Yahoo Finance Live anchors discuss stock performance for Norwegian Cruise Lines after Barclays and Truist upgrade their ratings on the stock.
BRAD SMITH: Also here, we got to check in on shares of Norwegian Cruise Line. They've got a price target boost by Barclays. That was the first one. $14 to $16. Now, that's their new price target.
But the good news doesn't stop there. That was just the first one. Truist Securities upgrading Norwegian Cruise Line to buy from hold as booking volumes and pricing for luxury lines improve. They're seeing a look at shares moving higher by about 2% here early in the trading session.
And for the cruise line operators, they've been looking for more of the-- I don't want to say red tape, but more of the precautions to continue to be eased, especially here in the US but even more broadly on some of the destinations that they are going into it as well, because that has been so key to being able to disembark from the voyage safely and get back on, and mitigate the risk for Norwegian Royal Caribbean and Carnival of any type of transmission of virus or illness on board.
JULIE HYMAN: Yeah, and I have to cop to not knowing that Norwegian was sort of at the upper end of the market, right? But what's interesting here is that these analysts are talking about that luxury-- what we're seeing in luxury demand for cruises-- is mirroring what we're seeing in retail, for example. What we've been hearing recently from some of the higher end retailers that they are still seeing strength.
The analysts over at Truist specifically citing some figures here, saying that bookings have moderated to up mingles-- midsingle digits compared with 2019. But that's still, quote-unquote, materially stronger than the decline that we saw in June and July of 10% to 15%. So it's all relative. But on a relative basis, these guys are seeing better numbers.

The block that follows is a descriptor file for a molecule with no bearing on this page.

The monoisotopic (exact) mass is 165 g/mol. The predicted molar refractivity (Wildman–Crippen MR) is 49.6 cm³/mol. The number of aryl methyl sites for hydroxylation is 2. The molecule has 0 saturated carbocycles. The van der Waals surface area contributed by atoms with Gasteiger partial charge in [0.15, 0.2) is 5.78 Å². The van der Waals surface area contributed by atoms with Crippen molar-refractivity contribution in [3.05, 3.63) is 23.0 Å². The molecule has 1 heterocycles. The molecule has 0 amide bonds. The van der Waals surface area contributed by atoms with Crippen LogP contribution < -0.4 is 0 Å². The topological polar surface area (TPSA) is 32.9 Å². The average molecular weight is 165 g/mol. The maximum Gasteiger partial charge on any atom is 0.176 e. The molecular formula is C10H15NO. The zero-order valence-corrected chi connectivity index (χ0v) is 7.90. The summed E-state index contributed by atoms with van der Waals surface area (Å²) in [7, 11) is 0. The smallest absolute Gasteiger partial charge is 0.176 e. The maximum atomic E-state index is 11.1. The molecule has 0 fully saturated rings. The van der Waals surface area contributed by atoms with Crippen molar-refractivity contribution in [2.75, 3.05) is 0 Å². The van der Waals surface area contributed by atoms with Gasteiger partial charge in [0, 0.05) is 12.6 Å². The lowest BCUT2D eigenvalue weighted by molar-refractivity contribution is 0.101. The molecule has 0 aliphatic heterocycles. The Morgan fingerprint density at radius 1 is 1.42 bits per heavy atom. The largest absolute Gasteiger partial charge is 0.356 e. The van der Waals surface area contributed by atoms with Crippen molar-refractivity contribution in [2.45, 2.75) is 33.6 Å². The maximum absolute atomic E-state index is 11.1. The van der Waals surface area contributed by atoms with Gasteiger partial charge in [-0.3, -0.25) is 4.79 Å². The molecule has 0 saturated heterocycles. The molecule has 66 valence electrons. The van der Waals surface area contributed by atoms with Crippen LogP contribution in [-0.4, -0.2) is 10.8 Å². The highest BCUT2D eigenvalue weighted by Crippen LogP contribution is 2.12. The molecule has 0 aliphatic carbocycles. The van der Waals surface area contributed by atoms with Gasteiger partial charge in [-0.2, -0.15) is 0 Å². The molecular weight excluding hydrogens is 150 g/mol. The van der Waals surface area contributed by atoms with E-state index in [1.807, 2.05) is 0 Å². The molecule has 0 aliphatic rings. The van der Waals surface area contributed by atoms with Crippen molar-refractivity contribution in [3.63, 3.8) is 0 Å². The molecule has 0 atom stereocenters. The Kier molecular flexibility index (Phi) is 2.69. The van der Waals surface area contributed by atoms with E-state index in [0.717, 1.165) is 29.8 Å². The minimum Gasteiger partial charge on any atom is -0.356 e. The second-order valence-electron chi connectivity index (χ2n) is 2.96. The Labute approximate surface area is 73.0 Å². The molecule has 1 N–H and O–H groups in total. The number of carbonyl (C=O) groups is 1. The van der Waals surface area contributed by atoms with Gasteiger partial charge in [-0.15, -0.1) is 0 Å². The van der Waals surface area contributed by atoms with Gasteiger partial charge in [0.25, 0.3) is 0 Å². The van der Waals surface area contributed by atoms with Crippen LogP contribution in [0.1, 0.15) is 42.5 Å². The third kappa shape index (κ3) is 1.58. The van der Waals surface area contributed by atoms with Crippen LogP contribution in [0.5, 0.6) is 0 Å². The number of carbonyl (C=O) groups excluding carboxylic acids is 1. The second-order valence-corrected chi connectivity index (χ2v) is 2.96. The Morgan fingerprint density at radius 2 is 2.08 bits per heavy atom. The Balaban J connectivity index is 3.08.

BRAD SMITH: Yeah, the thesis is interesting because it certainly looks at or tries to draw a corollary between what we've seen in the high-income consumer on the retail front even, and apply that to a service business within Norwegian. And sure, yeah, there's the same appetite in terms of what we've seen in the shift of spending from goods to services over the course of the summer, there is some cyclicality to that.
But now it comes down to-- for all of these cruise line operators, but especially if you're going to make that thesis for Norwegian then it comes down to how much those bookings are gonna continuously improve in a period where people are, all right, looking towards the end of the year. Thinking about holiday shopping, spending like that. And perhaps maybe doing some early bookings for next year even.
And I guess that's where we'll have to see where Norwegian are starting to see some of those bookings and the campaigns that they've run to re-engage with so much of this really committed and enthusiastic cruise line consortium of customers, because I think that's perhaps in the experience economy, one of the most loyal type of consumers that's out there in the [? experience ?] [? kind. ?]
JULIE HYMAN: It certainly seems that way. And then they got to buy the resort wear as well to--
BRAD SMITH: Oh.
JULIE HYMAN: --go on the cruise.
BRAD SMITH: Yeah.
JULIE HYMAN: Maybe that'll hold up well. I don't know, we'll see.